Pubdate: Wed, 10 Jun 2015
Source: Nelson Star (CN BC)
Copyright: 2015 Black Press
Author: Will Johnson


When ANKORS team leader Chloe Sage first started delivering harm 
reduction services at Shambhala Music Festival in 2001, there were a 
lot of misconceptions about what exactly she was trying to accomplish.

"It was a real 'keep your head down' situation. We had a few hundred 
people come to our booth and say 'wow, I'm glad you're here', but 
there wasn't a whole lot of understanding about why it was 
necessary," she said.

Their efforts were humble at first - a small educational booth was 
set up to distribute pamphlets and encourage safe partying.

But as the festival ballooned to over 11,000 ticket sales, so too did 
the festival's harm reduction strategy, which is now the most 
ambitious approach in North America, with over 40 trained ANKORS 
volunteers on the ground each year, alongside a harm reduction team 
of over 200.

Now encompassing medical, security, outreach and sexual health 
services, the integrated approach is considered a best practice 
worldwide and has inspired interest from a number of other festivals.

"Now we're like one spoke in a wheel of services set up to support 
guests at Shambhala," said Sage. "We used to work as silos, and we 
didn't communicate with medical or security, but now we all work together."

Making headlines

After a spate of overdoses and deaths at music festivals in North 
America last year, harm reduction has been in the headlines and 
festivals looking to address the issue are increasingly looking to 
Shambhala's example.

ANKORS executive director Cheryl Dowden said they've been inundated 
in recent years with requests for information and guidance.

"For instance, we just got an email from Bass Coast the other day, 
asking if we could send a team down," said Dowden. And according to 
her, that's a good thing for everybody.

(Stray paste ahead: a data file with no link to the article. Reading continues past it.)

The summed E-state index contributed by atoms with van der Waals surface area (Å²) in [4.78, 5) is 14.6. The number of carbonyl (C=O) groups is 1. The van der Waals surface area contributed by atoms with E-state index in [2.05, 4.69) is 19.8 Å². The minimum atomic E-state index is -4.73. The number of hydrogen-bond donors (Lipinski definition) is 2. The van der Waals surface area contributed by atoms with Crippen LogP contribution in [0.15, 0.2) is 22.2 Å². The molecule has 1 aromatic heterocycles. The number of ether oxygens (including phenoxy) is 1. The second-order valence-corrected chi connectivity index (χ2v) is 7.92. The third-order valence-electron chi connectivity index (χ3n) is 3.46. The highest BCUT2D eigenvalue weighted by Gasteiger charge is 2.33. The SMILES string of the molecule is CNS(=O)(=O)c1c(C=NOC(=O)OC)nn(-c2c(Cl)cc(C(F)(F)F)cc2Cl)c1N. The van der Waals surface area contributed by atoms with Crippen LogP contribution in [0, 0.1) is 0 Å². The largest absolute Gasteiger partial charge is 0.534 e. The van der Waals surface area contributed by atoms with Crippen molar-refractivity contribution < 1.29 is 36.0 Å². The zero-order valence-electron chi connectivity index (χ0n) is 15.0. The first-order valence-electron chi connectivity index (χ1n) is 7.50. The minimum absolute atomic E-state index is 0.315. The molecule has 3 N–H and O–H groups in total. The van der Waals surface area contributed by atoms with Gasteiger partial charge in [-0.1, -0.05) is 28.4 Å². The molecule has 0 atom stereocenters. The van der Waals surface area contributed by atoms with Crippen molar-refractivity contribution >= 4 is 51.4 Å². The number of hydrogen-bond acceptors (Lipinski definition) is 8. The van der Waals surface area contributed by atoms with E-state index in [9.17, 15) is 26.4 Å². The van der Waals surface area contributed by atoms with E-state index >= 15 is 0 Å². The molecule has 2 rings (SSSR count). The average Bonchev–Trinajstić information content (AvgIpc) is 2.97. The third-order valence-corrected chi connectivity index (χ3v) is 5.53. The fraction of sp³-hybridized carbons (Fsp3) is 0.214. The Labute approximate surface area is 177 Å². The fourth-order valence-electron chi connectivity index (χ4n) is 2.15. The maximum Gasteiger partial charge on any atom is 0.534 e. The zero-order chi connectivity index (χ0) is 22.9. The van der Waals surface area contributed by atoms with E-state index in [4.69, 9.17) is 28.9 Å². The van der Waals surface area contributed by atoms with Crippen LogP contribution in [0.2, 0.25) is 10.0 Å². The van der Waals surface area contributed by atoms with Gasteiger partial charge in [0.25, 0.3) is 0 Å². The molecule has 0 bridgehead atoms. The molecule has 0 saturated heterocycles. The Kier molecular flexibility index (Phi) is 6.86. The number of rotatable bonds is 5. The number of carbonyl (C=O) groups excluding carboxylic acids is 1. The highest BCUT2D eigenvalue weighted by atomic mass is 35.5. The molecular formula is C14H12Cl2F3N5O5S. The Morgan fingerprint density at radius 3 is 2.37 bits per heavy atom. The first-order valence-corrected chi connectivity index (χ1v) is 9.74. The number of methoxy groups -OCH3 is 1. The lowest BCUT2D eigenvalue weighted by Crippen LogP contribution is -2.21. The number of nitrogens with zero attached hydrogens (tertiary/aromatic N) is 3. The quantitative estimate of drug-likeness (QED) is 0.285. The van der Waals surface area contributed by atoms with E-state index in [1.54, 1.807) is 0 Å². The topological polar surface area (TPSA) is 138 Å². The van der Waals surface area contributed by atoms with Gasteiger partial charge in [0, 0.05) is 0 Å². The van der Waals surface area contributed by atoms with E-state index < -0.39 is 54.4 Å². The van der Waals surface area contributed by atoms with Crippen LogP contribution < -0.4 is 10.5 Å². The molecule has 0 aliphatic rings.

"In order for us to be really effective it's important for everyone 
to be doing this across the country. If we want to have early warning 
systems that we can share festival to festival, it's the only way to go."

Currently, she said, they operate in a sort of vacuum.

"Right now we're the only one, but if there was a team at Bass Coast 
we could see ahead of time what kind of drugs are coming up and then 
plan for it."

But they can't do that right now: "Every year it's a surprise."

At a January conference in Vancouver that brought together 
stakeholders, festival owners, government policy makers and security 
firms, Sage said those present were shocked to hear about their 
integrated approach.

"One security guy, when we shared our approach and how we all 
communicate and work together, stood up and said 'I've always seen 
[harm reduction teams] as the opposite of me. It didn't even occur to 
me we could work together.'"

Festival culture

Shambhala communications director Mitchell Scott said the recognition 
they've received comes after years of hard work.

"We didn't go into this trying to be leaders," he said. "It's one of 
those things where everybody's proud, but nobody's resting on their 
laurels. There's always room to improve."

Scott shadowed the medical team last year and was amazed but what he saw.

"They go in expecting the worst, and being prepared for that."

Scott said harm reduction is a huge priority for the owners, though 
it hasn't always been popular or understood.

"I think it comes down to this want, especially from Jimmy 
(Bundschuh) and the senior level management, that it's paramount to 
run as professional a festival behind the scenes as possible."

He said they experienced push-back to their strategies at first, but 
now they're catching on.

"That level of honesty was risky at first, but in the end we're not 
hiding and we're actively going out there to make the festival 
experience as safe as we possibly can."

He said educating festival-goers is the key piece.